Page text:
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The improvements to the constitution mentioned above:

1 - an amendment nailing down the meaning of the commerce clause. That and that alone has been the source of more top-down, regimental abuse than anything short of prohibition (18'th amendment)

2 - Strike the 17'th amendment. Direct election of senators may *seem* to be in the interest of the people, but what it ends up doing is removing a check between the state governments and the federal government. At the moment, a state government has recourse against the federal via the judicial branch, which is a misuse; the state governments have no representation whatsoever against the federal government. This protocol could be demonstrated first in the above "fractal government" because in essence the senate itself would be one of the state driven departments, with the purpose to effect and affect federal legislation.

3 - Strike the second clause of the 21'st amendment. That's the one that reads "The transportation or importation into any State, Territory, or possession of the United States for delivery or use therein of intoxicating liquors, in violation of the laws thereof, is hereby prohibited." and is a prime example of losing the plot... the only other place in the constitution where the PEOPLE are directly restrained is the 13'th, which should stand, prohibiting slavery and involuntary servitude (of which a draft *during a time of war* is not, several rulings...)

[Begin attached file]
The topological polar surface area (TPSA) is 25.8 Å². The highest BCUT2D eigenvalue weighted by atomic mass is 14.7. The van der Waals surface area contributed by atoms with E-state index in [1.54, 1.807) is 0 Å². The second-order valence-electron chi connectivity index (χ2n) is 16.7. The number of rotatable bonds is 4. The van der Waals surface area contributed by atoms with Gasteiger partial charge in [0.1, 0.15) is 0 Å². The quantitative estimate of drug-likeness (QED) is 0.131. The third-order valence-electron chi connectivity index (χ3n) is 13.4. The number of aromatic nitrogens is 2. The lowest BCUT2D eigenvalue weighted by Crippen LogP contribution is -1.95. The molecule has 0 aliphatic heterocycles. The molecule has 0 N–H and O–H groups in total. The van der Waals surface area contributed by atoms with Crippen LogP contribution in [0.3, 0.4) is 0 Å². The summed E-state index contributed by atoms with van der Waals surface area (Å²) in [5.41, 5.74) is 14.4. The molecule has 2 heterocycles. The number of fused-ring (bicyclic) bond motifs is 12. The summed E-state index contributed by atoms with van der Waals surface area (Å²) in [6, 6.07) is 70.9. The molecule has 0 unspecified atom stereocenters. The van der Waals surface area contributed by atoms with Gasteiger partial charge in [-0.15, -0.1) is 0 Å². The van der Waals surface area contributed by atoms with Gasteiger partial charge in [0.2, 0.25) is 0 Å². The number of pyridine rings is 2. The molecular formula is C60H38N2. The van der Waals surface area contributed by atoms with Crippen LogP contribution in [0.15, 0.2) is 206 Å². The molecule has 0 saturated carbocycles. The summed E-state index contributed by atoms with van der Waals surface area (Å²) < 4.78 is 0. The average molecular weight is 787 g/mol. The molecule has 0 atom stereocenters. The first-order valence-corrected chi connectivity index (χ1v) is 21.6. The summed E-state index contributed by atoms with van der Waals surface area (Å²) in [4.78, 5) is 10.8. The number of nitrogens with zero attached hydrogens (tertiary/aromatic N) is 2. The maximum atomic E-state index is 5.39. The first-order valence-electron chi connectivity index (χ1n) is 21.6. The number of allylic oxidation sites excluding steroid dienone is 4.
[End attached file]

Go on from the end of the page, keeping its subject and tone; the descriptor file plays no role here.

4 - changes outside constitution: with the striking of the 17'h amendment, remove capacity of senate to amend spending bills. Senate vote should be up or down only.

4b - changes to house and senate rules: all congressional bills must remain within a scope of a particular subject or single issue, and must be read aloud with 80% of the voting caucus in attendance before a final vote.

3 Comments:

Blogger M. Derosier said...

This is good.

2:23 AM  
Anonymous Anonymous said...

I am a tax accountant, and its fine by me. The revenues that we would get from dealing with 50 differing, changing primary tax codes would dwarf what we get from 1 primary and 50 secondary codes. Yeah, its a pretty good plan.

11:42 AM  
Blogger Argider said...

I have been an advocate of fractal government for sometime. It was nice to read your post. What is your stand on having a community or village level under the state level? Is it needed?

12:12 PM